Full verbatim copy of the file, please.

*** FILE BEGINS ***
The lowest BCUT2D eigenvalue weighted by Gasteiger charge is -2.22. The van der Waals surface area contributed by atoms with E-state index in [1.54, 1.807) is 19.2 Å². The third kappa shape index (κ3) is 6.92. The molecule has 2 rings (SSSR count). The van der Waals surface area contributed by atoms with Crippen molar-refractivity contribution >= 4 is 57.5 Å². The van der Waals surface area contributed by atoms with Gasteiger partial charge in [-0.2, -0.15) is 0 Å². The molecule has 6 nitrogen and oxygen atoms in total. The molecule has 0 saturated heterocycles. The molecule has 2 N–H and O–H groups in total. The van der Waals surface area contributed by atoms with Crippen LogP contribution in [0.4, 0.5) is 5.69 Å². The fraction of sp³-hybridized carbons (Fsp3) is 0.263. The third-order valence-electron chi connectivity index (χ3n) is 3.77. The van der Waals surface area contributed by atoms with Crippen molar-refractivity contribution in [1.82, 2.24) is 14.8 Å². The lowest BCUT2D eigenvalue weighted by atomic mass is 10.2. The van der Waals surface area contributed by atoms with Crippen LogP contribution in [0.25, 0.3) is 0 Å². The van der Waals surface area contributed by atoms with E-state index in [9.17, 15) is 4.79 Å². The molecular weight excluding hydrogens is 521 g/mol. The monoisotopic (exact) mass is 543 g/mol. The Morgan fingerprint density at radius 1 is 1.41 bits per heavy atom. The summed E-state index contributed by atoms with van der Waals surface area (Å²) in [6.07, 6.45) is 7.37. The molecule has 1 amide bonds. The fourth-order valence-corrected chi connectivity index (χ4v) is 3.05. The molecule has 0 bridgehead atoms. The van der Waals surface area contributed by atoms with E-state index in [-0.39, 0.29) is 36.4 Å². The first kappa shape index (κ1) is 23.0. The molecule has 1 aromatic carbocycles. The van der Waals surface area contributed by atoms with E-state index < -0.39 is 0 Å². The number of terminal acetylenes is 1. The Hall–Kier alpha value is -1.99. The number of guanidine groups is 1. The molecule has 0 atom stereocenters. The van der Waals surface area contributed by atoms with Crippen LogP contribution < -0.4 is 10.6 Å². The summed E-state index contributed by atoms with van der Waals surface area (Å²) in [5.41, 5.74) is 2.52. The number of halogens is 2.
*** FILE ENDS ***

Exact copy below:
The lowest BCUT2D eigenvalue weighted by Gasteiger charge is -2.22. The van der Waals surface area contributed by atoms with E-state index in [1.54, 1.807) is 19.2 Å². The third kappa shape index (κ3) is 6.92. The molecule has 2 rings (SSSR count). The van der Waals surface area contributed by atoms with Crippen molar-refractivity contribution >= 4 is 57.5 Å². The van der Waals surface area contributed by atoms with Gasteiger partial charge in [-0.2, -0.15) is 0 Å². The molecule has 6 nitrogen and oxygen atoms in total. The molecule has 0 saturated heterocycles. The molecule has 2 N–H and O–H groups in total. The van der Waals surface area contributed by atoms with Crippen LogP contribution in [0.4, 0.5) is 5.69 Å². The fraction of sp³-hybridized carbons (Fsp3) is 0.263. The third-order valence-electron chi connectivity index (χ3n) is 3.77. The van der Waals surface area contributed by atoms with Crippen molar-refractivity contribution in [1.82, 2.24) is 14.8 Å². The lowest BCUT2D eigenvalue weighted by atomic mass is 10.2. The van der Waals surface area contributed by atoms with Crippen LogP contribution in [0.25, 0.3) is 0 Å². The van der Waals surface area contributed by atoms with E-state index in [9.17, 15) is 4.79 Å². The molecular weight excluding hydrogens is 521 g/mol. The monoisotopic (exact) mass is 543 g/mol. The Morgan fingerprint density at radius 1 is 1.41 bits per heavy atom. The summed E-state index contributed by atoms with van der Waals surface area (Å²) in [6.07, 6.45) is 7.37. The molecule has 1 amide bonds. The fourth-order valence-corrected chi connectivity index (χ4v) is 3.05. The molecule has 0 bridgehead atoms. The van der Waals surface area contributed by atoms with E-state index in [-0.39, 0.29) is 36.4 Å². The first kappa shape index (κ1) is 23.0. The molecule has 1 aromatic carbocycles. The van der Waals surface area contributed by atoms with E-state index < -0.39 is 0 Å². The number of terminal acetylenes is 1. The Hall–Kier alpha value is -1.99. The number of guanidine groups is 1. The molecule has 0 atom stereocenters. The van der Waals surface area contributed by atoms with Crippen LogP contribution < -0.4 is 10.6 Å². The summed E-state index contributed by atoms with van der Waals surface area (Å²) in [5.41, 5.74) is 2.52. The number of halogens is 2.